The new study in Health Affairs suggests that consumers do respond when health plans drop or reduce the cost of care. Blue Cross and Blue Shield of North Carolina paid an additional $6.4 million during a two-year period to cover the cost of higher drug use for patients with hypertension, diabetes, hyperlipidemia and congestive heart failure after the insurer lowered drug co-pays. That amounts to $139 to $173 annually for each member.
But the $5.7 million drop in the cost of all other care did not offset the expense.
“This study and prior ones suggest an increase in quality of care through greater adherence to medications, particularly for previously under-adherent patients,” wrote authors Matthew Maciejewski and Jennifer Lindquist of the Veterans Affairs Department, Daryl Wansink and John Parker of Blue Cross and Blue Shield of North Carolina, and Joel Farley of the University of North Carolina Chapel Hill.
“Although the quality of care improved, this study did not find that the associated expenditures were fully recovered within the time frame of our observation,” they said.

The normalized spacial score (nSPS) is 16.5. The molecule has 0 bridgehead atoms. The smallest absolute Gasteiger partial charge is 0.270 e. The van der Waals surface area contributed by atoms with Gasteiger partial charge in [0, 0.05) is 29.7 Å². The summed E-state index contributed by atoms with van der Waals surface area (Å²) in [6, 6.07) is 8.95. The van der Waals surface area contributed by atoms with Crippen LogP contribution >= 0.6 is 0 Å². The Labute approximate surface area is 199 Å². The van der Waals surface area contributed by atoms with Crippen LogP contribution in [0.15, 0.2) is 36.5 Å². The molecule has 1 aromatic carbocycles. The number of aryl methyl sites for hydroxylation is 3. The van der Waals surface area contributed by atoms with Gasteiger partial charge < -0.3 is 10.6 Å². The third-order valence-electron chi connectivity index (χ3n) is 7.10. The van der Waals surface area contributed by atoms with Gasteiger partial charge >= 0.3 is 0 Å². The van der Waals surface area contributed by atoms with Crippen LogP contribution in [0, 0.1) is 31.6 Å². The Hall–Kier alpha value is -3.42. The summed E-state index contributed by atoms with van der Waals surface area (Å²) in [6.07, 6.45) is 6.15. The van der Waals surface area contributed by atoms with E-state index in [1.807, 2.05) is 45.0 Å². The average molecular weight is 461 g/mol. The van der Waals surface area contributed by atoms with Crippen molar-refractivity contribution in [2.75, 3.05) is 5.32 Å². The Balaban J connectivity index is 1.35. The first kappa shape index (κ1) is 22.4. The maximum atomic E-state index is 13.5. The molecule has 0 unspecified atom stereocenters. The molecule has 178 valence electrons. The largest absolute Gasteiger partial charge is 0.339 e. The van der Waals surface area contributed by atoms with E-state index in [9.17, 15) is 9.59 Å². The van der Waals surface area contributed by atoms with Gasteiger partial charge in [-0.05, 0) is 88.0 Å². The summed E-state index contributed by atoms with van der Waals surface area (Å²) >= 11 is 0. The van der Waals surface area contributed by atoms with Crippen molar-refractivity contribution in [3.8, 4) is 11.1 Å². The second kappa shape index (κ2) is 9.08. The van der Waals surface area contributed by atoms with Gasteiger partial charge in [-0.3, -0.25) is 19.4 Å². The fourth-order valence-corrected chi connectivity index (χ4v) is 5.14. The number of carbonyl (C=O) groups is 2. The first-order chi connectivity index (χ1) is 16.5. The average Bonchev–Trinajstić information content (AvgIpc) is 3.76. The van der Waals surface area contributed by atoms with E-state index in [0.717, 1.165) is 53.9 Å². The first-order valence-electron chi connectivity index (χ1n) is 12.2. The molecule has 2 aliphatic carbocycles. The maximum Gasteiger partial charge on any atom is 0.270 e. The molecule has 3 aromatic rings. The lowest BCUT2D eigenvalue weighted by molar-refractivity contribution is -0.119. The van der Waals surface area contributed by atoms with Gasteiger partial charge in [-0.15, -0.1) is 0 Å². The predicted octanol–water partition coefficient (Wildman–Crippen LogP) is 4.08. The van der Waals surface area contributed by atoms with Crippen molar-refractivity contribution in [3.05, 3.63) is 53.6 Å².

Health plans increasingly separate prescription coverage into tiers, with generic drugs and lower co-payments in one tier and another tier for more costly, brand-name drugs with higher co-payments.
In 2008, the North Carolina Blues reduced the cost of brand-name drugs by one tier for the conditions the researchers studied and offered generic medication for no cost to consumers.
Drug adherence increased by 2.7%-3.4% in 2008 and 2009 compared with 2007.
Hospital visits fell slightly, but researchers found no change in emergency room visits.
It was those with hypertension and coronary artery diseases—1 out of 3 also had diabetes—that saw the biggest drop in hospital visits and costs, the study said.
Benefits from better management of chronic diseases such as hypertension though consistent use of prescriptions likely won't be apparent in one or two years, Maciejewski said. “It's not entirely surprising that we don't see an immediate significant reduction” in expenses, he said. Over many years, however, patients that closely follow doctors' orders may avoid acute, costly illness. “It is in the realm of possibility.” But the evidence is not yet there. “It's an open question really.”
Also lacking are studies that analyze the relationship between value-based insurance design and clinical outcomes such as blood pressure and blood sugar, he said. “Improving medication adherence should be moving those in some degree and it's through those changes that we would expect to see lower healthcare expenditures.” More widespread use of electronic health records should make such research possible.